All of this has made me rethink a lot of things on this MLK day. Most people are glad just to have the day off, but I think we should all take the time to figure out just where we stand in today’s racial climate. I will be the first to admit that I’m not perfect, but I no longer feel comfortable dismissing the claims of racial intolerance. When someone says it’s not about color, I think twice. I don’t think me or any other white person can fully understand the situations that black people go through. But I also think we should at least try to foster more dialogue and support to help make things better. From my standpoint, I think a lot of white people want to understand and help black people, but we don’t feel comfortable doing so. I don’t know what the answer is. We are only a generation removed from Jim Crow, so we can’t expect things to get better overnight. But I truly believe that we can make progress over time. It’s my hope that my grandchildren will be able to live the dream that Rev. King envisioned so many years ago.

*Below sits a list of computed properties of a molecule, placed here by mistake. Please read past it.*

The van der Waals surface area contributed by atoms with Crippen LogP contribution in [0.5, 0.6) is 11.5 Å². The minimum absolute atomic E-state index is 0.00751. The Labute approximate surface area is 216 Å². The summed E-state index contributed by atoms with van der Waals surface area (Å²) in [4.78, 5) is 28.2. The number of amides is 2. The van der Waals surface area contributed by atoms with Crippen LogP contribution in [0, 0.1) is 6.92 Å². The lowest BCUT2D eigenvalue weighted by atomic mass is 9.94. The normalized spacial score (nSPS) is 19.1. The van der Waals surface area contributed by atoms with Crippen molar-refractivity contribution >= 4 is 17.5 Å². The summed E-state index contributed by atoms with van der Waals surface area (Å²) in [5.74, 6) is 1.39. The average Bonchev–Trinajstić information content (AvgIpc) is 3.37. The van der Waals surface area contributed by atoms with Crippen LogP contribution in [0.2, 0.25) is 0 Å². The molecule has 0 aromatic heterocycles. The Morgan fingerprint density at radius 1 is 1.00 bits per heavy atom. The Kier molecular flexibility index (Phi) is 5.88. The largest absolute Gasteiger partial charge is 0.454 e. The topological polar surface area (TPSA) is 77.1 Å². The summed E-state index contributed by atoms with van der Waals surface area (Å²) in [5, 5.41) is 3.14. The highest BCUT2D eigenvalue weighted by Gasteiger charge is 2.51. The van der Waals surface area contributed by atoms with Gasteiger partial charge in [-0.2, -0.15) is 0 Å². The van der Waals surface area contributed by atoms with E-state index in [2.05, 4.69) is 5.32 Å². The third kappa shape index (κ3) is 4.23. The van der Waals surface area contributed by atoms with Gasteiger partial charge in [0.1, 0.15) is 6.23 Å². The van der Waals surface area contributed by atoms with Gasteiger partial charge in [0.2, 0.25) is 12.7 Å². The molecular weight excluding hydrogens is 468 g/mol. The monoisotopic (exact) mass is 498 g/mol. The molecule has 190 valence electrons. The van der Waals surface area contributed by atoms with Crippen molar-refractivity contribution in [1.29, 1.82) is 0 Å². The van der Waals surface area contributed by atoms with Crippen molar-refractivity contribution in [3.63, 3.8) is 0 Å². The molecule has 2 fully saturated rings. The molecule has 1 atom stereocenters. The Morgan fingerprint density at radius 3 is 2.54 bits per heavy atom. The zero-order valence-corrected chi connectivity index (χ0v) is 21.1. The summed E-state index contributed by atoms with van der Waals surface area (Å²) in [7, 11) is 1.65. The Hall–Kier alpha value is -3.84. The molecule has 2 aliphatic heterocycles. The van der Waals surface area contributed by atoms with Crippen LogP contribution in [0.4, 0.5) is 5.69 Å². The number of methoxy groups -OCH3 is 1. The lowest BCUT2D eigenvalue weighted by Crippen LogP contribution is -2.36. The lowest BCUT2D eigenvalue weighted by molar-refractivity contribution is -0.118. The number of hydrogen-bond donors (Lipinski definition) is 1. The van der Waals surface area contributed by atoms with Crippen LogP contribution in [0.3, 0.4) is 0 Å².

Mike Farrior Sr.
Fort Oglethorpe
mike_farrior@yahoo.com

* * *

Mr. Farrior, thank you. Your observation and honesty should be applauded.

I'm out of town at the moment and was just checking in on local happenings when I came across your letter to the Chattanoogan. Your words are so insightful, honest, non-biased, true and straight from the heart.

Thank You!

Brenda Manghane~Washington

* * *


Thank You Mr. Farrior for you kind words and honesty. I can truthfully say that I totally agree with you.

As a young black man in this country I often find myself playing the victim of racial prejudice. More and more I attempt to go into every situation thinking logically, looking for the best and also preparing for the worst. I strive everyday to treat people as fair as I can simply because it’s the right thing to do. I do not like being discriminated against and I sure nobody else does either.

Thank you again. There is hope for the future.

J. A. Finch
Chattanooga
Jaye_05@yahoo.com

* * *

As to the black and white crimes, I would like to point out that my wife and I were driving through Highland Park a few years ago when we saw a man walking around completely naked.

When we called the police they actually asked if he was white or black. Just look for the naked man. There can't be too many of them.

Ben Briere
Carrollton, Tx.